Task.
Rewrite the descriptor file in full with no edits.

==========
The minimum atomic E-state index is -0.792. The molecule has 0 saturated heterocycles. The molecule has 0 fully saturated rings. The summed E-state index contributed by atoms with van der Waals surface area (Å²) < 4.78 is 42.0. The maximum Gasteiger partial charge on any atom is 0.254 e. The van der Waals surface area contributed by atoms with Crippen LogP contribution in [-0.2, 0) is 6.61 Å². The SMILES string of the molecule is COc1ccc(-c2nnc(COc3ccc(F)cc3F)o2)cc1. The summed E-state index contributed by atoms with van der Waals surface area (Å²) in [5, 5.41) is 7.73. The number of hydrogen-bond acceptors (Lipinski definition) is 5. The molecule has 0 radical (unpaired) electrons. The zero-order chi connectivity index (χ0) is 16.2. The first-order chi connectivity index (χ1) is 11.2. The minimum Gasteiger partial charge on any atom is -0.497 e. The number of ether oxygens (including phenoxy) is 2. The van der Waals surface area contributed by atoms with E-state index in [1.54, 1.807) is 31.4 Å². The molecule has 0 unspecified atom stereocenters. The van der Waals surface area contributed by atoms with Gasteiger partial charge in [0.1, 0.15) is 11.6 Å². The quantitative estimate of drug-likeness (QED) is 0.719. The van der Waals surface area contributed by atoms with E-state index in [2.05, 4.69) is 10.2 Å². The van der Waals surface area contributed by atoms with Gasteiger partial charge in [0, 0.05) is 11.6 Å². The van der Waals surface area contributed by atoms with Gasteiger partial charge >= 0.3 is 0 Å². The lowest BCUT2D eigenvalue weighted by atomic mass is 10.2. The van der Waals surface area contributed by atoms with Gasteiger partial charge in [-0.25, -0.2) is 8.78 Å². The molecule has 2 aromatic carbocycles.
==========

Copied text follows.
The minimum atomic E-state index is -0.792. The molecule has 0 saturated heterocycles. The molecule has 0 fully saturated rings. The summed E-state index contributed by atoms with van der Waals surface area (Å²) < 4.78 is 42.0. The maximum Gasteiger partial charge on any atom is 0.254 e. The van der Waals surface area contributed by atoms with Crippen LogP contribution in [-0.2, 0) is 6.61 Å². The SMILES string of the molecule is COc1ccc(-c2nnc(COc3ccc(F)cc3F)o2)cc1. The summed E-state index contributed by atoms with van der Waals surface area (Å²) in [5, 5.41) is 7.73. The number of hydrogen-bond acceptors (Lipinski definition) is 5. The molecule has 0 radical (unpaired) electrons. The zero-order chi connectivity index (χ0) is 16.2. The first-order chi connectivity index (χ1) is 11.2. The minimum Gasteiger partial charge on any atom is -0.497 e. The number of ether oxygens (including phenoxy) is 2. The van der Waals surface area contributed by atoms with E-state index in [1.54, 1.807) is 31.4 Å². The molecule has 0 unspecified atom stereocenters. The van der Waals surface area contributed by atoms with Gasteiger partial charge in [0.1, 0.15) is 11.6 Å². The quantitative estimate of drug-likeness (QED) is 0.719. The van der Waals surface area contributed by atoms with E-state index in [2.05, 4.69) is 10.2 Å². The van der Waals surface area contributed by atoms with Gasteiger partial charge in [0, 0.05) is 11.6 Å². The van der Waals surface area contributed by atoms with Gasteiger partial charge >= 0.3 is 0 Å². The lowest BCUT2D eigenvalue weighted by atomic mass is 10.2. The van der Waals surface area contributed by atoms with Gasteiger partial charge in [-0.25, -0.2) is 8.78 Å². The molecule has 2 aromatic carbocycles.